post #45 of 262
Quote:
Originally Posted by BelgianSheepDog View Post
No, honestly, I don't. I hope that it is easier by the time she grows up to balance childrearing and meaningful work without having to make so many sacrifices either way.

Same here.
post #46 of 262
I support ALL my children having the opportunity to SAH with their children if they so choose, and it works for their family. I would be just as happy with one of my boys staying at home to care for his babies as I would my DD. But if it doesn't work out for them, I will respect that decision and support them and my SIL/DILs as they would like me to.
post #47 of 262
I would encourage her to find a meaningful career or path outside of her home and try to balance that with being a mom. Just knowing my daughters and their personalities, I know my oldest would need to have a lot of outside activities to make her happy. She's just a restless spirit. My youngest is more settled and peaceful and might be perfectly happy as a SAHM. I just want whatever is right for them. Whatever makes them happy.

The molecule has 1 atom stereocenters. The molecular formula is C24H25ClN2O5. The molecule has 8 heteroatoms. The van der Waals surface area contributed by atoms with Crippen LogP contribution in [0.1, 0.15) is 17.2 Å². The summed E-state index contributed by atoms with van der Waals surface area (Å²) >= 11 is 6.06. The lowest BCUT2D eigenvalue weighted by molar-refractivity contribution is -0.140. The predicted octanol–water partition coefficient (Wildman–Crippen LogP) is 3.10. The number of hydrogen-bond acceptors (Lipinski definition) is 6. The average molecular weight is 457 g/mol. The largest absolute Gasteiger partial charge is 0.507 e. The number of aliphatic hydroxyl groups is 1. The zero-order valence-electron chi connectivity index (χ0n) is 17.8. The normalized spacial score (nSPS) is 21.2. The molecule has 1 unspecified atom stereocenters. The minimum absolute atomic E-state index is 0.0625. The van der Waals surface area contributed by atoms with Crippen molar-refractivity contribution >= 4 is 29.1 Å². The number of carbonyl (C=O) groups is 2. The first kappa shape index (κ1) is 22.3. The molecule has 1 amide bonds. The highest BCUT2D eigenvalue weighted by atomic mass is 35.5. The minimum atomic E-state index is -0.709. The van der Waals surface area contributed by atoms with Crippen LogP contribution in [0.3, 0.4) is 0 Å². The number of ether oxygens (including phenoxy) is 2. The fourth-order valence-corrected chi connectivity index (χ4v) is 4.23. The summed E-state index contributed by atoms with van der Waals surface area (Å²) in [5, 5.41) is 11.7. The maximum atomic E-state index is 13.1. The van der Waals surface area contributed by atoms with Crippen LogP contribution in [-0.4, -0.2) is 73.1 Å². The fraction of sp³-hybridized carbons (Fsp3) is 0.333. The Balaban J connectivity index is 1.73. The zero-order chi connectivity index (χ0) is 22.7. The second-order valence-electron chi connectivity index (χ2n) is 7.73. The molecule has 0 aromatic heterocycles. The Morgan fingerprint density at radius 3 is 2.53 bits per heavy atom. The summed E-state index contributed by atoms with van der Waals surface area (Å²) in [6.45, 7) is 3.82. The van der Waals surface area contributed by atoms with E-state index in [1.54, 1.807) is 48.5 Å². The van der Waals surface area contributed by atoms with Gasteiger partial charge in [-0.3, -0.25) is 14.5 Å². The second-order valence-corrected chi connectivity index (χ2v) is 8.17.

post #48 of 262
I want my DD to know that it is an option, and one she can be proud of. But I would rather she follow her heart and do what is right for her and her family no matter what that is.
post #49 of 262
You put it perfectly for me Darlene.
post #50 of 262
Quote:
Originally Posted by GalateaDunkel View Post
But I would be absolutely heartbroken if she signed on as a lifelong, permanently financially dependent, traditional "homemaker." That is actually what I originally planned for myself, and I had bought into all sorts of scary ideology about how it's the best thing - drank the patriarchal Kool-Aid, so to speak. Having a daughter changed all that for me. My self-respect as a woman may have been low enough to accept limitations for myself, but not for my kid!!!!!!! I want her to know that she can do absolutely anything she wants to do, and I feel that in order to do that I have to model it by pursuing a career of my own once she gets a bit older.